If going through a divorce isn’t stressful enough, part of this process includes dividing up your assets—this includes your student debt. There are certain things you need to be aware of that can affect how your student loan debt is divided up. First and foremost is when you took out your loans relative to when you got married.

Taking on Student Loans Before Marriage

Any student loan debt that you took on before you got married will be considered separate property and is solely your responsibility. Moreover, this goes for any debt that was taken on by your spouse prior to marriage—but here is the kicker. If either of you took on this debt after you were married, then it will be considered as shared property, and it will have to be divided up along with all of your other financial assets that you share.

How Much Gets Divided?

Now, if your student loan debt is shared property, the amount that gets divided between you both will vary depending on your respective state’s laws. If you live in a community property state, that means that everything, including student loans, is split right down the middle. There are nine community property states: Arizona, California, Idaho, Louisiana, Nevada, New Mexico, Texas, Washington, and Wisconsin—all of the other states are equitable distribution states. As noted by “Does Divorce Affect Your Student Loans?” by Wise Bread, the court will still hold a person liable for half of the debt even if it would bring financial hardship upon them.

However, if you live in an equitable distribution state, then” your spouse as the legal right to claim a fair and equitable portion of those assets” according to Bedrock Divorce. This could still result in a 50-50 split or could mean one person is held liable for a larger portion of the debt. For instance, if the court determines that one person will make more income than the other, then they may rule that this person will have to provide temporary spousal support to help pay for their spouse’s debt according to The Wall Street Journal.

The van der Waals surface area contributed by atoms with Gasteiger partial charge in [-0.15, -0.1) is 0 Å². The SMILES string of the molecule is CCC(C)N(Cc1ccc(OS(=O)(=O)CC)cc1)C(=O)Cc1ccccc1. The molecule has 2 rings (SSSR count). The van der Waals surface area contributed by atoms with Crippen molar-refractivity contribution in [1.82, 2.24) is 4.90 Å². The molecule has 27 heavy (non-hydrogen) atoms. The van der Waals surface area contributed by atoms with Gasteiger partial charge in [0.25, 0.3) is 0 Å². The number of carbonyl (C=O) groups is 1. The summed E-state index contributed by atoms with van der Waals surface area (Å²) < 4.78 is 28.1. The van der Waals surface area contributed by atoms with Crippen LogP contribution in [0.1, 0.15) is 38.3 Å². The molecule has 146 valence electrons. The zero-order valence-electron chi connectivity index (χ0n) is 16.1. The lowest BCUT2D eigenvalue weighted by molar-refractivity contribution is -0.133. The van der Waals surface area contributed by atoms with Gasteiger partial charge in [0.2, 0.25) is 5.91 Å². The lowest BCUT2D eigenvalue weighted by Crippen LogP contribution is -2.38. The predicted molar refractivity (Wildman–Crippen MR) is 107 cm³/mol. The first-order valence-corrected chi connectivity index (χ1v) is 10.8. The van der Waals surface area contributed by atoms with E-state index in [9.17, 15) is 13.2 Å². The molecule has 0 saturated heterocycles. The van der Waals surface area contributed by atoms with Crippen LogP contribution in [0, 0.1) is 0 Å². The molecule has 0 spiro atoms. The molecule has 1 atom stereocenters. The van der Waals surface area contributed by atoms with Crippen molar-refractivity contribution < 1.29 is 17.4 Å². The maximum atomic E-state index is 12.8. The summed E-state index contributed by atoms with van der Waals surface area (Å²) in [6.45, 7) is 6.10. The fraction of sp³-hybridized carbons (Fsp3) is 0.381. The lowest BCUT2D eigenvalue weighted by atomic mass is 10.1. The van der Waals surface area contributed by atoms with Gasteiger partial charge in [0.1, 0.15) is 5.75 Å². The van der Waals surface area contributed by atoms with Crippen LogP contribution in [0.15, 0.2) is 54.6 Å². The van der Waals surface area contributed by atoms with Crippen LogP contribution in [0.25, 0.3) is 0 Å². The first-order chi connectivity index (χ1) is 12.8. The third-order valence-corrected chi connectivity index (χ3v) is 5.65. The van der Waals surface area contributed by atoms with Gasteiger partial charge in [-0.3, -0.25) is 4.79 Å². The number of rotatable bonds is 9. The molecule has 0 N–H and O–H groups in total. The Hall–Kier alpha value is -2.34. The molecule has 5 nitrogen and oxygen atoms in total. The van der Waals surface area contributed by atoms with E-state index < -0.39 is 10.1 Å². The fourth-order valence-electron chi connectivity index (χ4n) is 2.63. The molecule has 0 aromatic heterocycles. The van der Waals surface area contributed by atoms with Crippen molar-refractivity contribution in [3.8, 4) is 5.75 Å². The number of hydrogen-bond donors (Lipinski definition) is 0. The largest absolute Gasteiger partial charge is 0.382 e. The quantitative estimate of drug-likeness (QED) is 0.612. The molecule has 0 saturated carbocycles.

Consolidated Loans Before 2006

If you consolidated your loans before 2006, then you are each responsible for the loan. This really only applies to couples married before 2006, and who consolidated their loans. Congress eliminated joint consolidation of loans in 2006, so if you were married after then you don’t need to worry. And even if this was still available, it isn’t the most advisable course, even with a lower interest rate, for it greatly reduces your flexibility.

Figuring Out How Much Debt You Will Be Responsible For

If you took out your loans before you got married, then you are solely responsible for that debt. However, if you took them out after you got married, then it comes down to what state you live. It could be divided 50-50 or it could be divided more in favor of one person or the other. If you are held responsible for the debt, it is imperative that you do continue to pay off that debt for if you chose not to because you don’t feel you are responsible for it, it can affect you negatively financially.